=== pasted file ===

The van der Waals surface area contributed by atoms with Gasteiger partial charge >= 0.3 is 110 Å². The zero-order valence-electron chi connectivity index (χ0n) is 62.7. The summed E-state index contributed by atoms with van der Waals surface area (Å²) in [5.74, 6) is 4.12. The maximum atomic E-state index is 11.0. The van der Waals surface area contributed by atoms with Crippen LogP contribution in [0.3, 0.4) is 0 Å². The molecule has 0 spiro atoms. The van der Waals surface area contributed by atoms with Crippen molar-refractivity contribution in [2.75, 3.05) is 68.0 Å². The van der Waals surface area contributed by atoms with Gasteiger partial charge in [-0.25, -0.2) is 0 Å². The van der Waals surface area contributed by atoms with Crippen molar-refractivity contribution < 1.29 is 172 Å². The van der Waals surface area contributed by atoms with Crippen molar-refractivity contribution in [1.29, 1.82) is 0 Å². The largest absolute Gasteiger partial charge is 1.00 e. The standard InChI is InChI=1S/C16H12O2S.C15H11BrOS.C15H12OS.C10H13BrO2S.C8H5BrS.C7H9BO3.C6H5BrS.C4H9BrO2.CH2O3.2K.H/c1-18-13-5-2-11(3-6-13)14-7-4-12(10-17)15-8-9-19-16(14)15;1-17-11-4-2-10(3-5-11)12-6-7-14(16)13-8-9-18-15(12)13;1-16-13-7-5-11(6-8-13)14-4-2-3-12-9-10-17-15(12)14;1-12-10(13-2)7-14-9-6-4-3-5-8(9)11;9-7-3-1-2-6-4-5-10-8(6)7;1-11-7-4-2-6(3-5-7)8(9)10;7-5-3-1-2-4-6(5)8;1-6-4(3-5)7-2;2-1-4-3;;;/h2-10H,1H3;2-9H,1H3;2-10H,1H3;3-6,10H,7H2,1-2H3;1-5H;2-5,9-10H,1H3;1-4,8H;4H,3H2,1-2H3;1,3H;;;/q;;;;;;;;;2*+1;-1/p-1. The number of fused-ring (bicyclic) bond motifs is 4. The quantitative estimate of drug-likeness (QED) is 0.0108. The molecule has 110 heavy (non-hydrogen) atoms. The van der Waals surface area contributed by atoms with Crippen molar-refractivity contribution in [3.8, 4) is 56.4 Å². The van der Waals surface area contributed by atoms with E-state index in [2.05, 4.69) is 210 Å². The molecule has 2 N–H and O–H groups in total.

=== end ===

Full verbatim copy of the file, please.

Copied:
The van der Waals surface area contributed by atoms with Gasteiger partial charge >= 0.3 is 110 Å². The zero-order valence-electron chi connectivity index (χ0n) is 62.7. The summed E-state index contributed by atoms with van der Waals surface area (Å²) in [5.74, 6) is 4.12. The maximum atomic E-state index is 11.0. The van der Waals surface area contributed by atoms with Crippen LogP contribution in [0.3, 0.4) is 0 Å². The molecule has 0 spiro atoms. The van der Waals surface area contributed by atoms with Crippen molar-refractivity contribution in [2.75, 3.05) is 68.0 Å². The van der Waals surface area contributed by atoms with Gasteiger partial charge in [-0.25, -0.2) is 0 Å². The van der Waals surface area contributed by atoms with Crippen molar-refractivity contribution < 1.29 is 172 Å². The van der Waals surface area contributed by atoms with Crippen molar-refractivity contribution in [1.29, 1.82) is 0 Å². The largest absolute Gasteiger partial charge is 1.00 e. The standard InChI is InChI=1S/C16H12O2S.C15H11BrOS.C15H12OS.C10H13BrO2S.C8H5BrS.C7H9BO3.C6H5BrS.C4H9BrO2.CH2O3.2K.H/c1-18-13-5-2-11(3-6-13)14-7-4-12(10-17)15-8-9-19-16(14)15;1-17-11-4-2-10(3-5-11)12-6-7-14(16)13-8-9-18-15(12)13;1-16-13-7-5-11(6-8-13)14-4-2-3-12-9-10-17-15(12)14;1-12-10(13-2)7-14-9-6-4-3-5-8(9)11;9-7-3-1-2-6-4-5-10-8(6)7;1-11-7-4-2-6(3-5-7)8(9)10;7-5-3-1-2-4-6(5)8;1-6-4(3-5)7-2;2-1-4-3;;;/h2-10H,1H3;2-9H,1H3;2-10H,1H3;3-6,10H,7H2,1-2H3;1-5H;2-5,9-10H,1H3;1-4,8H;4H,3H2,1-2H3;1,3H;;;/q;;;;;;;;;2*+1;-1/p-1. The number of fused-ring (bicyclic) bond motifs is 4. The quantitative estimate of drug-likeness (QED) is 0.0108. The molecule has 110 heavy (non-hydrogen) atoms. The van der Waals surface area contributed by atoms with Crippen molar-refractivity contribution in [3.8, 4) is 56.4 Å². The van der Waals surface area contributed by atoms with E-state index in [2.05, 4.69) is 210 Å². The molecule has 2 N–H and O–H groups in total.